What I’ve learned

It’s snowing! Not much, but a thin veil of snow covers my backyard. It’s below frost in the city and weather is crazy up north. Snowstorm on the 28th of September. That’s early, even for Iceland.

Fortunately I’d already harvested the potatoes and rhubarb and the results are good! I’ve got no idea what will happen to the celery that’s left in the grow boxes.  Nor do I know if the tomatoes will continue to grow in my greenhouse or if Rhapsody in Blue will be able to open her many buds. We’ll see.

On a day like this it’s nice to reflect on the summer and think about what I’ve learned.

I realised rather late that the courgette needed to be hand pollinated. I can not rely on bees coming into the greenhouse often enough for that. I had to pollinate the female courgettes with the flowers of the male courgette. When I finally learned this it was pretty difficult because each time the female courgette was in bloom there were no male courgettes on the plant. But as soon as the female flower had fallen off all of a sudden 5 male courgettes came along. Reminded me of past dating history 🙂

I also learned it’s important to cut the runners off the strawberry plants regularly. That is if you’re not going to use them to grow new plants. Otherwise the runners get all the nutrition and leave nothing for the plant to produce berries. When I was taking photos this summer I was mainly admiring my gorgeous plants so completely forgot to take a photo of the runners. However, I found a nice drawing online that explains it well.

Suckers need to be cut off the tomato plants. Suckers what thee… I thought when I heard of it the first time. Tomato suckers are small shoots, or leaves, that sprout out in the V where the stem and the branch of a tomato plant meet. They are harmless but can draw energy away from the main stems, decreasing tomato growth. I don’t have a photo of them either, but you can use aunt Google to see what I mean. Same goes with cucumber plants. Another important thing about growing tomatoes is regularity when it comes to watering. If you normally water them every three days, stick to that. If you’d suddenly water them after 2 or 4 days they might become unhappy. In warmer countries I’m sure they’ll have to be watered more frequently, but they absolutely love routine.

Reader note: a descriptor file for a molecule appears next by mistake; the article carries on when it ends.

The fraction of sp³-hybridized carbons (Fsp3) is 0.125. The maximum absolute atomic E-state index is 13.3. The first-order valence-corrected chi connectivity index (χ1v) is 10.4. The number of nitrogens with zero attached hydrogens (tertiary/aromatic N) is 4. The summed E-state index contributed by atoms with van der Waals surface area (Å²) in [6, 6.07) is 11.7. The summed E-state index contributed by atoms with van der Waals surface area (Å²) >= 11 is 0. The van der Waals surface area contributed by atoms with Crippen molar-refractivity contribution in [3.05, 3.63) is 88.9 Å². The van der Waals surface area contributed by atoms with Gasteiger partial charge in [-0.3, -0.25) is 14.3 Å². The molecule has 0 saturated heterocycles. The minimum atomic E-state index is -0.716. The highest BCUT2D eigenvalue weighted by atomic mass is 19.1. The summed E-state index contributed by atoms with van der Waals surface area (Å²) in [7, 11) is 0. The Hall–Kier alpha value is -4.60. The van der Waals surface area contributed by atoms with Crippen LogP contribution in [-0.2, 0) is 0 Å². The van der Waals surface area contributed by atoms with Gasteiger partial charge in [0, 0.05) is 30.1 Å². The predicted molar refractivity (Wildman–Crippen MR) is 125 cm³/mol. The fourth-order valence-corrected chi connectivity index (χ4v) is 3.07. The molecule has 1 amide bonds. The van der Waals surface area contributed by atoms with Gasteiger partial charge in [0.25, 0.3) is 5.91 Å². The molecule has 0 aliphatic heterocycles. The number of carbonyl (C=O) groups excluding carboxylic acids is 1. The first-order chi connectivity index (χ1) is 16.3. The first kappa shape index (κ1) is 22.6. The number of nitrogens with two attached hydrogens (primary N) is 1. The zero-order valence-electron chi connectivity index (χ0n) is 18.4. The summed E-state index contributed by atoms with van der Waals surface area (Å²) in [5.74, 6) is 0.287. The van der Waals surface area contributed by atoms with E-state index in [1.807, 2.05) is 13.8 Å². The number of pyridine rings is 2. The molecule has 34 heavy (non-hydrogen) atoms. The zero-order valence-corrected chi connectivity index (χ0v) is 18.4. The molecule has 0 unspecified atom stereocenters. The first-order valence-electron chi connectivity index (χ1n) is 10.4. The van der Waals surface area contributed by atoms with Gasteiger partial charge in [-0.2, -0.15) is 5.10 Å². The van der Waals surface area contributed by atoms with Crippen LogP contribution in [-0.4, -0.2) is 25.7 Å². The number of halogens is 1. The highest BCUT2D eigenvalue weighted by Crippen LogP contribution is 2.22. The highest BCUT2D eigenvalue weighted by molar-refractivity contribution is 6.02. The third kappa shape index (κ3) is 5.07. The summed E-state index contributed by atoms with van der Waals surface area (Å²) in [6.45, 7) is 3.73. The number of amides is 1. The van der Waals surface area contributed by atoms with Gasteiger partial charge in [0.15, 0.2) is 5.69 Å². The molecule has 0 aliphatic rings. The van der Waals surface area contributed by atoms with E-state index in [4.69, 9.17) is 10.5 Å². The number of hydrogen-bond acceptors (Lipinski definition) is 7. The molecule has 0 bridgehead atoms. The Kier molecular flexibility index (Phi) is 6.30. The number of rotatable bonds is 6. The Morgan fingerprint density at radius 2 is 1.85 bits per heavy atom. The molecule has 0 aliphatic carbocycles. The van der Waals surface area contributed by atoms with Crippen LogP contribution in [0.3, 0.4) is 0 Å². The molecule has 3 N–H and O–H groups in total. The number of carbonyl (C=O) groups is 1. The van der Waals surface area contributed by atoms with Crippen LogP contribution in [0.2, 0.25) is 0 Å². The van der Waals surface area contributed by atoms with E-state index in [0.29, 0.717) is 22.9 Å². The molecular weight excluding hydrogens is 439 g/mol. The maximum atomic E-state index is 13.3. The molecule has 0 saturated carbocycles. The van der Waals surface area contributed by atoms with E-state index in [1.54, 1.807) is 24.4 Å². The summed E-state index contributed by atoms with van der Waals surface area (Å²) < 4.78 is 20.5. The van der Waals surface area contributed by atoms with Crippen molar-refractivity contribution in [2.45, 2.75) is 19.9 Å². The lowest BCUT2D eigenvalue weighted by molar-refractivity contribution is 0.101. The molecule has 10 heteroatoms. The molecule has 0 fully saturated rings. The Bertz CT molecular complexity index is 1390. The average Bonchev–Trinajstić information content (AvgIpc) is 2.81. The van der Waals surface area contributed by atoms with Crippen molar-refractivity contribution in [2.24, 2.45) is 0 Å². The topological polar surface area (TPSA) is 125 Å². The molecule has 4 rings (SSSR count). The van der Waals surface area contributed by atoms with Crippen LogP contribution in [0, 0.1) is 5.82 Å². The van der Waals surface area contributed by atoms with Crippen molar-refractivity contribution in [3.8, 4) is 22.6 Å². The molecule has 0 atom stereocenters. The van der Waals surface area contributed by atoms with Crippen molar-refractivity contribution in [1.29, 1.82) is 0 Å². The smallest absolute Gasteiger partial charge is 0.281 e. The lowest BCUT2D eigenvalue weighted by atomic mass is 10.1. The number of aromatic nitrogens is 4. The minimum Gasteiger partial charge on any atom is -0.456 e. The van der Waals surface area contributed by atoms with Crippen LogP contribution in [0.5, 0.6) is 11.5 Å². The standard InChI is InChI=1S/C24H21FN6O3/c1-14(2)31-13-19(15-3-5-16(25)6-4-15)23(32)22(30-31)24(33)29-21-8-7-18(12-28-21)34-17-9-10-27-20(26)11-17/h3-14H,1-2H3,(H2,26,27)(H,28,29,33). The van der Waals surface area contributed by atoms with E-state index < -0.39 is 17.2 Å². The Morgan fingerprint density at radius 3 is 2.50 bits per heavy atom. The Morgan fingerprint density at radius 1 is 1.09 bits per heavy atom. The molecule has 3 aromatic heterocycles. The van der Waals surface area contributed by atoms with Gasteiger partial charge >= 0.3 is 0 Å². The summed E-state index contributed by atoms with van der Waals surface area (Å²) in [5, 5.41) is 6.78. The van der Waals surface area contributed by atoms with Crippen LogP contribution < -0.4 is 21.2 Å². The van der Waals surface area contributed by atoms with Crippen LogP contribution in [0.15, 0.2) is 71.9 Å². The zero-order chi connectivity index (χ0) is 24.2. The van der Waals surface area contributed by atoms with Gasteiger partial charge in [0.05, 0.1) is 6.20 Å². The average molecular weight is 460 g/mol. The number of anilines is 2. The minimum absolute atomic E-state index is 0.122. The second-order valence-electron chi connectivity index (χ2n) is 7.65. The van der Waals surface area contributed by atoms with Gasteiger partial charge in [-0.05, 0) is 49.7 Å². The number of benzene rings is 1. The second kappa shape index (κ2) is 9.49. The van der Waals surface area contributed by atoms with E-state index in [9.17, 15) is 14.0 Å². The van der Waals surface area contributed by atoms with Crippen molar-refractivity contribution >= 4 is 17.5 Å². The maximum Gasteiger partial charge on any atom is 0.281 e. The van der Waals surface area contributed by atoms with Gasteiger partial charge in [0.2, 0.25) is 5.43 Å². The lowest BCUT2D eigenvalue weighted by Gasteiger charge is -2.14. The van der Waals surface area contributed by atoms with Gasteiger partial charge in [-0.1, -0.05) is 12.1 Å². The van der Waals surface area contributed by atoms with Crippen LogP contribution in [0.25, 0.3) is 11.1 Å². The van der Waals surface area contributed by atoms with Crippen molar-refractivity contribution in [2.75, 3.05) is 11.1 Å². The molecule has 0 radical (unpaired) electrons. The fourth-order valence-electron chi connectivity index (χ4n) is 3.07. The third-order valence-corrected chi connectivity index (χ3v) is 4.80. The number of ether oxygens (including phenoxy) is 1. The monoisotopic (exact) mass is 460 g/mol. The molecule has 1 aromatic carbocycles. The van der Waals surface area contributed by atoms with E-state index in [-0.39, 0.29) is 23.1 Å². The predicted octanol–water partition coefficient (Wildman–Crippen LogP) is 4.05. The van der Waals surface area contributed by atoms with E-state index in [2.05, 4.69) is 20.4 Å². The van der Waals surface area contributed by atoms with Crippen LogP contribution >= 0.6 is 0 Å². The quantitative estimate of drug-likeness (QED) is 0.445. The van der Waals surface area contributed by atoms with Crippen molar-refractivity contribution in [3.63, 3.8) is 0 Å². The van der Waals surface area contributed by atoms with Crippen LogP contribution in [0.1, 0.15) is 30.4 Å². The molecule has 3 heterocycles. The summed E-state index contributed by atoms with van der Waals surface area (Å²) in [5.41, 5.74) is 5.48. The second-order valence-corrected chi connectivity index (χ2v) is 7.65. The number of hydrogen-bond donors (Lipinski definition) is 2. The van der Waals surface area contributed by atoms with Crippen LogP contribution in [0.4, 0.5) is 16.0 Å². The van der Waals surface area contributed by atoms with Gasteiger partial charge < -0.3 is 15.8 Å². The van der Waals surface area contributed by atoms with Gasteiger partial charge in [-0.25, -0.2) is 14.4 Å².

I use herbs in my cooking pretty much every day so next year I’m going to grow even more.

A few extra pointers:

Size of plant pots:

I decided on having no raised beds in my greenhouse so size of pots was very important. I learned they can’t be too big. I should’ve planted the tomatoes, cucumbers, courgette and specially the runner beans in larger pots. They need to grow up in smaller pots at first of course, but after that it would have been better to plant them in huge pots. Runner beans and Sugar snaps can be planted directly into huge ones. Good to know next year.

Ventilation and powdery mildew:

Fresh air is extremely important in greenhouses. Not only to prevent the house to become burning hot – which is seldom a problem here in Iceland – but also to prevent the cold humidity which is bad for the plants. I don’t have a ventilation system in my greenhouse but made sure to keep the door and window open during the day. That wasn’t enough to prevent my plants from becoming stressed in the cold humidity and be plagued by powdery mildew. I had to cut off the affected leaves and branches every day, sometimes twice per day. By doing that I prevented it from spreading and affect the growth.


The only way not to get aphids is by not being a gardener – a friend told me. That’s correct. One morning my roses were covered in aphids and I got tears in my eyes. I managed to control them by giving them soap baths, you can read about it HERE. It’s a lot of work and as soon as I heard about organic pesticides I decided to try that. It worked wonders and I’ll definitely use it next summer.


I’m convinced my plants love company and appreciate when I talk to them and sing. I’ve got no scientific documents to proof my point. Nevertheless I’m pretty sure it’s what made my attempt to grow flowers and veggies successful, despite lack of experience, not to mention horrible weather conditions.

Autumn chores are pretty much done. Wrapping the fruit trees, covering up fragile plants and planting bulbs that hopefully will grow to be beautiful flowers next spring. I’ve ordered a very special garlic and will plant it as soon as it arrives.

There’s a lot more to be learned and I’m sure I’ve forgotten to mention many things. But even if it’s nippy outside right now, and the winter will be long and strong, I’m already looking a lot forward to growing from seeds next spring 🙂